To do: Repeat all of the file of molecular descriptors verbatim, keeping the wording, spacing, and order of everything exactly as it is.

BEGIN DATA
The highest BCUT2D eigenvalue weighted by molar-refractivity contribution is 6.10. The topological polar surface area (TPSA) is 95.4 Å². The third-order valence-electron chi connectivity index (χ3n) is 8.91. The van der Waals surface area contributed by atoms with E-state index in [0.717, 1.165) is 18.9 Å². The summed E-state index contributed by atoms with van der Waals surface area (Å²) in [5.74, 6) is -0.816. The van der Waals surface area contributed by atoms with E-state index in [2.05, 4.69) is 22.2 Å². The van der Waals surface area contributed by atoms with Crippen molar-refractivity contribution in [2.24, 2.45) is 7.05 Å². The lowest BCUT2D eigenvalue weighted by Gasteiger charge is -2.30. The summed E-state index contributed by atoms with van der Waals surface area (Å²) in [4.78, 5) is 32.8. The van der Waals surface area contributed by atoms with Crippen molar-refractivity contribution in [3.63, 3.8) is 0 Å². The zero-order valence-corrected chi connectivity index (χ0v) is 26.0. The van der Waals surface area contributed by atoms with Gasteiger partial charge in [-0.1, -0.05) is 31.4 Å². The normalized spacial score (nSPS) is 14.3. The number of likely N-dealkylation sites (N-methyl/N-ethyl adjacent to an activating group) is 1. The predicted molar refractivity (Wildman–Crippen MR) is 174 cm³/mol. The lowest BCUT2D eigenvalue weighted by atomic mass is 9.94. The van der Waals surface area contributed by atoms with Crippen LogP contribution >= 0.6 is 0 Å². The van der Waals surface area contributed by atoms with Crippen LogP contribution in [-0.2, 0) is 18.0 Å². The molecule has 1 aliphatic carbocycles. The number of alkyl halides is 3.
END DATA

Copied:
The highest BCUT2D eigenvalue weighted by molar-refractivity contribution is 6.10. The topological polar surface area (TPSA) is 95.4 Å². The third-order valence-electron chi connectivity index (χ3n) is 8.91. The van der Waals surface area contributed by atoms with E-state index in [0.717, 1.165) is 18.9 Å². The summed E-state index contributed by atoms with van der Waals surface area (Å²) in [5.74, 6) is -0.816. The van der Waals surface area contributed by atoms with E-state index in [2.05, 4.69) is 22.2 Å². The van der Waals surface area contributed by atoms with Crippen molar-refractivity contribution in [2.24, 2.45) is 7.05 Å². The lowest BCUT2D eigenvalue weighted by Gasteiger charge is -2.30. The summed E-state index contributed by atoms with van der Waals surface area (Å²) in [4.78, 5) is 32.8. The van der Waals surface area contributed by atoms with Crippen molar-refractivity contribution in [3.63, 3.8) is 0 Å². The zero-order valence-corrected chi connectivity index (χ0v) is 26.0. The van der Waals surface area contributed by atoms with Gasteiger partial charge in [-0.1, -0.05) is 31.4 Å². The normalized spacial score (nSPS) is 14.3. The number of likely N-dealkylation sites (N-methyl/N-ethyl adjacent to an activating group) is 1. The predicted molar refractivity (Wildman–Crippen MR) is 174 cm³/mol. The lowest BCUT2D eigenvalue weighted by atomic mass is 9.94. The van der Waals surface area contributed by atoms with Crippen LogP contribution >= 0.6 is 0 Å². The van der Waals surface area contributed by atoms with Crippen LogP contribution in [-0.2, 0) is 18.0 Å². The molecule has 1 aliphatic carbocycles. The number of alkyl halides is 3.